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Published: Saturday, 12/20/2008

Court asked to bar new trial in fatal hit-skip crash

BY JENNIFER FEEHAN
BLADE STAFF WRITER

BOWLING GREEN - Attorneys for a Rossford man convicted in a fatal hit-and-run crash nearly three years ago have asked an appeals court to call off a second trial in the case.

Adrian Cimerman, attorney for David O'Neill, filed a petition with the 6th District Court of Appeals asking the court to block Wood County Common Pleas Judge Alan Mayberry from conducting a jury trial next month on the grounds that when the appeals court threw out previous convictions, it dismissed three charges involved rather than sending them back to county court for a new trial.

"The case was not remanded to the trial court for further proceedings," Mr. Cimerman wrote in his petition to the appeals court. "The state did not seek rehearing to clarify the court's mandate, nor did they seek leave to have the Ohio Supreme Court accept jurisdiction to hear the appeal."

But in May, Judge Mayberry ordered that O'Neill be tried on the disputed counts.

O'Neill, 64, is serving a four-year sentence for failure to stop after an accident. The charge stemmed from the Jan. 15, 2006, crash that killed Dr. Stephen Snedden, 47, of Perrysburg, as he cycled along State Rt. 65 just north of Five Point Road.

At his first trial in May, 2006, O'Neill had pleaded no contest to, and was found guilty of, three other crash-related charges - intoxicated driving, aggravated vehicular homicide, and aggravated vehicular assault - and was sentenced by Judge Mayberry to 12 years in prison.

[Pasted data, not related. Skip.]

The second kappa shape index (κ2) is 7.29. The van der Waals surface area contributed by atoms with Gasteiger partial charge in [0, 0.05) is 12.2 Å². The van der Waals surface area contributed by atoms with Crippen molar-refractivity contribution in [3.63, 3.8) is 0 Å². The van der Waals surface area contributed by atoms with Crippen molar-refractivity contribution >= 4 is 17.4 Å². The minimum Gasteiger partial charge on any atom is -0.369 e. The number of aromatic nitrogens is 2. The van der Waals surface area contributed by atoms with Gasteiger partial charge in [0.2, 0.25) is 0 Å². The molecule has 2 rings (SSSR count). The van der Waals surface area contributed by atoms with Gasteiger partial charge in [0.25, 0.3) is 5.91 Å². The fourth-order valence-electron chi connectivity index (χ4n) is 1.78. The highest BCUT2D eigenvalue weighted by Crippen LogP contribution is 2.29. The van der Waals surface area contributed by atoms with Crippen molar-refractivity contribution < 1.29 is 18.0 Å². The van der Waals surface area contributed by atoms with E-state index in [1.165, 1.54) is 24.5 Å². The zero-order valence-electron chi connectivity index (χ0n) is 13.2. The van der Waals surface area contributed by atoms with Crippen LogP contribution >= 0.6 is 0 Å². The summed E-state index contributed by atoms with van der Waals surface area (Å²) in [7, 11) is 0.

But earlier this year, the appeals court vacated those convictions on the grounds that the trial court should have suppressed results of a blood-alcohol test because prosecutors did not prove the test was administered according to state regulations.

Mr. Cimerman said yesterday that much of Judge Mayberry's decision to retry O'Neill was based on a Lucas County case he handled in which the appeals court dismissed the aggravated vehicular homicide and aggravated vehicular assault convictions of Lance Kincaid, also because the court had not suppressed blood-test results.

"The difference is in Kincaid, the court of appeals specifically reversed and remanded" the case to the trial court, Mr. Cimerman said. "In O'Neill, they reversed. They didn't remand."

Gwen Howe-Gebers, an assistant prosecutor who handled the O'Neill case, could not be reached for comment Friday.

Dr. Snedden and former Perrysburg resident George Haig were cycling on West River Road when they were struck by a vehicle that did not stop. O'Neill was pulled over and arrested a short time later in Perrysburg.

Contact Jennifer Feehan at:

ffeehan@theblade.com

or 419-724-6129.



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